4      Cullymurra Waterhole on the Cooper Creek to Birdsville via
       Cordilo Downs
All off road and fast. The section along the Cooper Creek where we had
camped is where both Bourke and Wills drew their final breaths on their
infamous ill-fated journey. We checked out the monument to Bourke before a
quick fuel stop at Innamincka, and then on to the now derelict but very large
shearing shed at Cordilo Downs for lunch.


An uneventful ride into Birdsville to set up camp in the caravan park for a
magnificent “final” shower, in preparation for the night at the famous Birdsville
Hotel - yes, life is good.




Day 4 Highlights
5      Birdsville to 120k into the Simpson Desert along the QAA line
Late start after more DR babysitting (tongue in cheek), this time rack welding
repairs, combined with group hugs and a discussion on options if we couldn't
actually get the bikes over the dunes, ensured a very late departure from
Birdsville for a “big dune-busting ride”. Quite simply, this is the highlight; the
thing, on reflection, where you sit back at night and ponder the adventure; the
thing you think most about, and then smile with satisfaction and pleasure
when you do. Just how good it was cannot be expressed in words or put down
on paper. You simply had to experience it to know it. Bear with me a little
while; I will attempt to express the joy from within via this medium. Tolerate
my attempts and understand that it is one of those “guess you just had to be
there” kind of things.


Think about the build up, the preparation, the costs, the pride, the journey
there, the uncertainties surrounding the attempt, and the nervousness of the
moment: will we fail, and what will we do if we do fail. . .


Logically, everything said we would do it tough. We were going in the hardest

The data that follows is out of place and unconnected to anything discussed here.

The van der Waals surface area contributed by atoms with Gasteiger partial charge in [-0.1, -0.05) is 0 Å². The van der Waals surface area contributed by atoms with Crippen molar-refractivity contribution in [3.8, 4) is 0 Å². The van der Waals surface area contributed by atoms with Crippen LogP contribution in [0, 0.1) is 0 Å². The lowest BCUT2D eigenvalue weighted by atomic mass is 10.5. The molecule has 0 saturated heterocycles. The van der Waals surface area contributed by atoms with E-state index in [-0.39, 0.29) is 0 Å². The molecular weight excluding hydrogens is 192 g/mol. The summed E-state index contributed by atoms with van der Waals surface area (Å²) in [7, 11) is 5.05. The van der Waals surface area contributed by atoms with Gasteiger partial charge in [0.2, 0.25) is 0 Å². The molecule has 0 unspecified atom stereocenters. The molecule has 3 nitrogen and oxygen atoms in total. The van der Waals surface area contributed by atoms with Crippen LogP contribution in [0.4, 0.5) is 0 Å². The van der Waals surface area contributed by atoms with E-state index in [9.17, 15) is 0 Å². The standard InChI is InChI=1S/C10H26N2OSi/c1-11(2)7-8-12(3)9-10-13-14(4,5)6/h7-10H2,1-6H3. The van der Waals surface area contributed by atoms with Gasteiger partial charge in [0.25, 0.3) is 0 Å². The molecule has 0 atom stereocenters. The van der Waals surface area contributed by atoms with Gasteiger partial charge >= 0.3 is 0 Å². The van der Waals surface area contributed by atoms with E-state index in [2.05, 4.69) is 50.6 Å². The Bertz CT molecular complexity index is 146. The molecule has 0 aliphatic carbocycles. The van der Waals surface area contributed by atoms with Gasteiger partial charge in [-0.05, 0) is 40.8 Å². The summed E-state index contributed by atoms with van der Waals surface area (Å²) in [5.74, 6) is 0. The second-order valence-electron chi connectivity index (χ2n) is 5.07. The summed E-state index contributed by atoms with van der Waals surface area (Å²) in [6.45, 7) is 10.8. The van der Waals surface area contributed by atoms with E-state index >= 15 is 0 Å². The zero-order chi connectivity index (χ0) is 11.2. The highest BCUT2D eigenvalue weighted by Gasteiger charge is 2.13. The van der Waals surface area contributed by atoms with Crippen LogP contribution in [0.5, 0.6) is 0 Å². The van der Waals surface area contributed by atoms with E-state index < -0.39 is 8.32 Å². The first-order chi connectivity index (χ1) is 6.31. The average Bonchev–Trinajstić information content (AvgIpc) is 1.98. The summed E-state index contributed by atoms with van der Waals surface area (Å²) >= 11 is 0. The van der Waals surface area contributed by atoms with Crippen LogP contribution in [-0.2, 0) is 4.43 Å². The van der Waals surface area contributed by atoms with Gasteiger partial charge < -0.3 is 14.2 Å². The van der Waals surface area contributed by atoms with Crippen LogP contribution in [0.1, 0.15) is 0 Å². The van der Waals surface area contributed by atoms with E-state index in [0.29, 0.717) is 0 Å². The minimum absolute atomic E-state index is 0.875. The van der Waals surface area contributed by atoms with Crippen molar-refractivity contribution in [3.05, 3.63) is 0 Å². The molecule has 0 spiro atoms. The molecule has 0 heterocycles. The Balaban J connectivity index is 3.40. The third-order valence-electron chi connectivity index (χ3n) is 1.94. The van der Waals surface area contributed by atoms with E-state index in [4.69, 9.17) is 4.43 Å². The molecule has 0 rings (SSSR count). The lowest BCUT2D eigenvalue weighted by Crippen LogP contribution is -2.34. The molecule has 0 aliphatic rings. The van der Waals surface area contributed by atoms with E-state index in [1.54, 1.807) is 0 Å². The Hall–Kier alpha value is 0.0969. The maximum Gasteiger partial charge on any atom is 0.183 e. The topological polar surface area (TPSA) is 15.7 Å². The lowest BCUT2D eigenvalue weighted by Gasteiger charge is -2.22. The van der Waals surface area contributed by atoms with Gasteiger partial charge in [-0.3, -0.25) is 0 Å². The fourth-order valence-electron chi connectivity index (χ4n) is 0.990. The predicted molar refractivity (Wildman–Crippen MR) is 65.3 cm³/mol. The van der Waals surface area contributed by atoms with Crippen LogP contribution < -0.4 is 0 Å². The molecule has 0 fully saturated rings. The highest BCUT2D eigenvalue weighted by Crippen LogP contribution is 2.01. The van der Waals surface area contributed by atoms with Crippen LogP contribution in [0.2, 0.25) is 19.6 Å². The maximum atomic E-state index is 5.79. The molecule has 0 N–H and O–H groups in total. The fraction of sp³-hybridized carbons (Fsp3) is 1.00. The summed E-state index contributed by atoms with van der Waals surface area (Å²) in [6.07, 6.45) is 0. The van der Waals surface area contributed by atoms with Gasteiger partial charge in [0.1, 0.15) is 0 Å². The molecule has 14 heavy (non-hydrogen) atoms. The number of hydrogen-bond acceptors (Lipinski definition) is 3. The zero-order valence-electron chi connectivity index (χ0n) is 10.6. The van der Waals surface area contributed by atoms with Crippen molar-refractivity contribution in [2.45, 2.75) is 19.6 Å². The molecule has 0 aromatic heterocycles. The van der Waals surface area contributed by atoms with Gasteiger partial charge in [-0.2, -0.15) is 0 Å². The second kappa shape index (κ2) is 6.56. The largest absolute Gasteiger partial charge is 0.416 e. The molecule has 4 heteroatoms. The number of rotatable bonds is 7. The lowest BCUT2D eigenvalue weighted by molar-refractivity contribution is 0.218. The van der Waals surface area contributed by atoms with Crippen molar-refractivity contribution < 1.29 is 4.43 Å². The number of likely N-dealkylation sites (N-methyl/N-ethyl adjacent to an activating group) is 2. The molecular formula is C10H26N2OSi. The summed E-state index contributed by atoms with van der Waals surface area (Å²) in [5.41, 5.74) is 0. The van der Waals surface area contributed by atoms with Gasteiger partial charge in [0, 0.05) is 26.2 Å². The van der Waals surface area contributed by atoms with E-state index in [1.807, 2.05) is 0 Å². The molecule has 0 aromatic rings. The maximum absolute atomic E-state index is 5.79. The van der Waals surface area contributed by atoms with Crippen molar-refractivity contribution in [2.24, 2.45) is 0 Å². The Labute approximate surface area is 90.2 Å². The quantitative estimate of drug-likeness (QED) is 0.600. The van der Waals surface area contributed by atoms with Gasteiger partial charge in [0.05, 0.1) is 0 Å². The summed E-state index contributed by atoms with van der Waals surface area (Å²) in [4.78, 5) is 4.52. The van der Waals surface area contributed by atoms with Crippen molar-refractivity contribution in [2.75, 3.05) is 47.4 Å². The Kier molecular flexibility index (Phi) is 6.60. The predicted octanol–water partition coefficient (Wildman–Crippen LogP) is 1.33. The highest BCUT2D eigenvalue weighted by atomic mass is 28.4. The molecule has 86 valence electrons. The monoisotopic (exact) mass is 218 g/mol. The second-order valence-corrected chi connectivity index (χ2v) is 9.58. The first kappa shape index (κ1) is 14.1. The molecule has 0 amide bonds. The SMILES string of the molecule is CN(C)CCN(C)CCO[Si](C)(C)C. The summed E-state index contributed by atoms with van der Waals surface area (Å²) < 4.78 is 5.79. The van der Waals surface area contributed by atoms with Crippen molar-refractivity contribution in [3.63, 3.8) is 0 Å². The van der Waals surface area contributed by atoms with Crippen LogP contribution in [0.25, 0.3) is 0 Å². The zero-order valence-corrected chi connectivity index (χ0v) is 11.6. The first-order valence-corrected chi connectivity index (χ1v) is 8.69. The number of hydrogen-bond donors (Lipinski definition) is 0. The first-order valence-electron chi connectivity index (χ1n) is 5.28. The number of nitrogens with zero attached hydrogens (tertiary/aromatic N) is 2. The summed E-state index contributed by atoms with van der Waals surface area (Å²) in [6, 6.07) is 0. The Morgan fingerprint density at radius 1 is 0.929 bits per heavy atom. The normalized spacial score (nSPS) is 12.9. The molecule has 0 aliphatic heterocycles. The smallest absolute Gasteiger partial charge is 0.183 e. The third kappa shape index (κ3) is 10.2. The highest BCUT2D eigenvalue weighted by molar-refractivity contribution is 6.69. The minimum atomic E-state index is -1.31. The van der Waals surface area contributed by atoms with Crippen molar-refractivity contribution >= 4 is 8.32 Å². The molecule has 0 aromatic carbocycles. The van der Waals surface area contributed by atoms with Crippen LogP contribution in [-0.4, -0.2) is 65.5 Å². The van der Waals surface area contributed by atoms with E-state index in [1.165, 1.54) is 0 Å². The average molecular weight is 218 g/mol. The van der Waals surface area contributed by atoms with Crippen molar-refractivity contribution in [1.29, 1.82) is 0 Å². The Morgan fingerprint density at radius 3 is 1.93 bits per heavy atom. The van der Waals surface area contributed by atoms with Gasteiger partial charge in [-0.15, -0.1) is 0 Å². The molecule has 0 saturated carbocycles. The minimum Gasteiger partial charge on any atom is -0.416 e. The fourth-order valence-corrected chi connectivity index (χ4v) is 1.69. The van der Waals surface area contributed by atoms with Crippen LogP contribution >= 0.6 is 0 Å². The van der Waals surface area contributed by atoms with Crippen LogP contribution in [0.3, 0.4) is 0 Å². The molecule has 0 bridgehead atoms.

direction across the sand and against the prevailing wind, meaning we had
the steep side of the dunes to traverse. We were tackling the toughest route
over the Simpson: that of the QAA line; big dune country. To compound this, it
hadn't rained for more than two years, the sand building up on the dunes like
powder snow on a mountain top, making climbing up and over tough.
Consider also the fact that, between rains, approximately 6,000 odd 4-wheel
drives with over-inflated tyres had churned up the tracks, making them
extremely sandy indeed. Let’s not ignore the bikes we were using, either, in
particular the GS. With small front wheels, already heavy and made even
heavier with 40 kgs of fuel, water and luggage strapped on top of the big
beast, it was not going to be easy.


Many reports said not to take a GS into that country. There were also reports
of KTMs failing and falling apart under heavy loads, only to return home
wounded. Logic said we would not make it across, and would retreat to the
south for an easier crossing along the Warburton Track and onto the eastern
edge of the Old Rig Road. Sometimes logic is illogical, though, and we
planned this to be true.


So, we leave Birdsville and head for the uncertain, and after 35 kms of flat
road, a mountain emerges: a mountain of red sand; the southern end of “Big
Red”. Welcome to dune country — BIG dune country. We ponder our fate
while reducing the bikes’ tyre pressures to around 10 psi.


That's it then — “let's get it on”. . .


The previous paragraphs offer a big build up — as it was — but technically,
the dunes are not that hard to ride over. It's much harder riding down a
slippery and wet, red clay single trail than these sand dunes, as we quickly
discovered. Two things actually make the Simpson hard: its remoteness and
its size (600 +km, with 1,100 dunes to cross). Combine this with fatigue and
rest assured that the trip across is gruelling on the body, not to down play the
effort (as it was extreme), but to show the build-up and then its subsequent
release. . .


Sitting back watching the first five riders get up and over the first big dune with
excess speed and relative ease (except for Matt, who decided the track wasn't
steep enough and took a much steeper alternative — good rider that fellow).
Then, with the GS pointed towards the dune, it was time to get up on the
pegs, knees tight on the seat, hit it at about 45 kph in third with a final kick
down to second, and ride the torque up and over the top.


What a rush — what a relief! These dunes are rideable, and just how much
fun it is to ride them. Yes, it is the old “you had to be there”, but rest assured,
it is a huge adrenalin spike. To stand atop a dune and look back down at
where you have come from, to then look forward to the next series of dunes,